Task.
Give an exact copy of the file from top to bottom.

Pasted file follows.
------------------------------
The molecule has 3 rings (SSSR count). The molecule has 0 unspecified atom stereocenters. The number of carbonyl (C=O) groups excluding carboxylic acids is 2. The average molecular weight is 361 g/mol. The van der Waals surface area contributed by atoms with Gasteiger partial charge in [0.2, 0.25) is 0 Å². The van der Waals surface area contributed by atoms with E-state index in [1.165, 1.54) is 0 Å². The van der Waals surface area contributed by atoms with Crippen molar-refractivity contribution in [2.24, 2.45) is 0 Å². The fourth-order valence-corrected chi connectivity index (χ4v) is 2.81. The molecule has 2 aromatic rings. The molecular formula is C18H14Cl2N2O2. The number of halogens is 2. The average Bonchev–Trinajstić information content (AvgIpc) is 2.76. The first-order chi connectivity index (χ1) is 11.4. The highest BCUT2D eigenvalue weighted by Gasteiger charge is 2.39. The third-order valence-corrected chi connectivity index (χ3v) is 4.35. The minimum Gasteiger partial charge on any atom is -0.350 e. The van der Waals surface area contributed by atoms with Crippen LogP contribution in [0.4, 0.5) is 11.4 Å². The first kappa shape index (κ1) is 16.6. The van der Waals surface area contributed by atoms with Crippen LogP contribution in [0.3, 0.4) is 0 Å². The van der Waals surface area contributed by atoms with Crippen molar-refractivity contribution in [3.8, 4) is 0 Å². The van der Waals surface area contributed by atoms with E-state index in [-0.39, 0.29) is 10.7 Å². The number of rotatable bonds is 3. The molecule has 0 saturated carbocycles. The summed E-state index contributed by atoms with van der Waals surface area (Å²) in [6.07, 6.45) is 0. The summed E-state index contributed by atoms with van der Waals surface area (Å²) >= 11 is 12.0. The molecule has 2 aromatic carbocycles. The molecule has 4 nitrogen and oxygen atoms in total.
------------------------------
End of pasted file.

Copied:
The molecule has 3 rings (SSSR count). The molecule has 0 unspecified atom stereocenters. The number of carbonyl (C=O) groups excluding carboxylic acids is 2. The average molecular weight is 361 g/mol. The van der Waals surface area contributed by atoms with Gasteiger partial charge in [0.2, 0.25) is 0 Å². The van der Waals surface area contributed by atoms with E-state index in [1.165, 1.54) is 0 Å². The van der Waals surface area contributed by atoms with Crippen molar-refractivity contribution in [2.24, 2.45) is 0 Å². The fourth-order valence-corrected chi connectivity index (χ4v) is 2.81. The molecule has 2 aromatic rings. The molecular formula is C18H14Cl2N2O2. The number of halogens is 2. The average Bonchev–Trinajstić information content (AvgIpc) is 2.76. The first-order chi connectivity index (χ1) is 11.4. The highest BCUT2D eigenvalue weighted by Gasteiger charge is 2.39. The third-order valence-corrected chi connectivity index (χ3v) is 4.35. The minimum Gasteiger partial charge on any atom is -0.350 e. The van der Waals surface area contributed by atoms with Crippen LogP contribution in [0.4, 0.5) is 11.4 Å². The first kappa shape index (κ1) is 16.6. The van der Waals surface area contributed by atoms with Crippen LogP contribution in [0.3, 0.4) is 0 Å². The van der Waals surface area contributed by atoms with Crippen molar-refractivity contribution in [3.8, 4) is 0 Å². The van der Waals surface area contributed by atoms with E-state index in [-0.39, 0.29) is 10.7 Å². The number of rotatable bonds is 3. The molecule has 0 saturated carbocycles. The summed E-state index contributed by atoms with van der Waals surface area (Å²) in [6.07, 6.45) is 0. The summed E-state index contributed by atoms with van der Waals surface area (Å²) >= 11 is 12.0. The molecule has 2 aromatic carbocycles. The molecule has 4 nitrogen and oxygen atoms in total.